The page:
The Biden administration will meet with state and local officials on Friday about protecting and expanding access to abortion, as the White House marks an official abortion “day of action” on Women’s Equality Day.
In addition, the Department of Health and Human Services (HHS) is sending a letter to governors inviting them to design and apply for Medicaid waivers to provide increased access to care for women traveling from a state that has restricted or prohibited abortion.
The developments do not represent any new policy announcements, however. The letter builds off an executive order President Biden signed earlier this month, when he directed HHS to find a way to use Medicaid to pay the expenses for those who cross state lines to seek abortions.
The White House has been under pressure from abortion rights advocates to act more aggressively to protect abortion rights in the wake of the Supreme Court overturning Roe v. Wade.
President Biden will be meeting with leaders including Baltimore Mayor Brandon Scott (D); Durham, N.C., Mayor Elaine M. O’Neal (D); Delaware chief deputy attorney general Alexander S. Mackler; and Lina Hidalgo, the county judge of Harris County, Texas.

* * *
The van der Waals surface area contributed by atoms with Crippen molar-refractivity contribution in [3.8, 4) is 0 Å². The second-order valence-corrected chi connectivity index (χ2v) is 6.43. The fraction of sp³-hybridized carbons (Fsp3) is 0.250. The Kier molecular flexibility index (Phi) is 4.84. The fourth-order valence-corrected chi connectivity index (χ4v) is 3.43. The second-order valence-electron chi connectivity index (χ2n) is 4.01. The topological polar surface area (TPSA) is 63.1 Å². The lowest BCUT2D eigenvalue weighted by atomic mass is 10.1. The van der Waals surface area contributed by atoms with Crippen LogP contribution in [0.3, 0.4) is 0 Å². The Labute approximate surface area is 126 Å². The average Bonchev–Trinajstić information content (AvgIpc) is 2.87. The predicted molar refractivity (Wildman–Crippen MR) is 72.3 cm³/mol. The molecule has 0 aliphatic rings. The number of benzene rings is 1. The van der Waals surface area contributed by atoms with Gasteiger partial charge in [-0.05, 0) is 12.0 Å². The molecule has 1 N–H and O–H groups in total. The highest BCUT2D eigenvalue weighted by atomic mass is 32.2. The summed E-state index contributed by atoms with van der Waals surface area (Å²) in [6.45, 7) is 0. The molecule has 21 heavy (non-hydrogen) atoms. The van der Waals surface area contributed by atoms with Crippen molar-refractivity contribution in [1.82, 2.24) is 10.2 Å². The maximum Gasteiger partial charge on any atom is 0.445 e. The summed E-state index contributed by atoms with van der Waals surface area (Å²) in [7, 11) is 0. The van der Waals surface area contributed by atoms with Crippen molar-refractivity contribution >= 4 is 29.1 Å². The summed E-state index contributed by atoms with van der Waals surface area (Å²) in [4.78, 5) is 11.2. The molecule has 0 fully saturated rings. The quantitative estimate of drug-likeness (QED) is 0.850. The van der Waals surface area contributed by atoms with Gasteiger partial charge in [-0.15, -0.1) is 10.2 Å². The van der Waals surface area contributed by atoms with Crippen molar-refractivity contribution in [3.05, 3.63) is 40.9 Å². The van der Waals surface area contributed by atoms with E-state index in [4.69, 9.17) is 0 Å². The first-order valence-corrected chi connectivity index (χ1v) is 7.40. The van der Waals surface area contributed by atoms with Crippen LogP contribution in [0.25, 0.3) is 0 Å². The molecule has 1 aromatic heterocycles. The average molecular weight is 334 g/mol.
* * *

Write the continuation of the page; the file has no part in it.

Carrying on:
“Often these leaders are on the front lines of protecting reproductive rights, helping their communities navigate the growing challenges surrounding access to reproductive health care, including abortion,” a senior administration official told reporters on Thursday. “We’re really looking forward to engaging them in a conversation on how states can protect access to care and how we can support their efforts at the federal level.”
Aside from Medicaid funding, the letter to governors will reinforce the administration’s recent guidance making clear that medical providers are required to perform an abortion if there is a medical emergency.
The letter will “underscore to our governors that state antiabortion laws don’t negate providers’ responsibilities in these states to comply with federal laws that protect access to emergency health care,” a senior administration official said.
The White House last month updated guidance about the federal Emergency Medical Treatment and Labor Act (EMTALA), a law that the administration said requires providers to offer medically stabilizing treatment in an emergency, even if that care is an abortion.
A federal judge in Texas on Tuesday night blocked the guidance, but on Wednesday a federal judge in Idaho ruled in favor of the administration, which had sued over the state’s “trigger” law that criminalizes all abortion, even if it’s done to protect a woman’s health. The Justice Department argued Idaho’s law was a violation of EMTALA, and state law did not supersede federal law.
The ongoing legal battles come as a patchwork of state abortion laws have emerged as a result of the Supreme Court’s toppling of Roe, which for nearly a half-century recognized a constitutional right to abortion up to the point of fetal viability.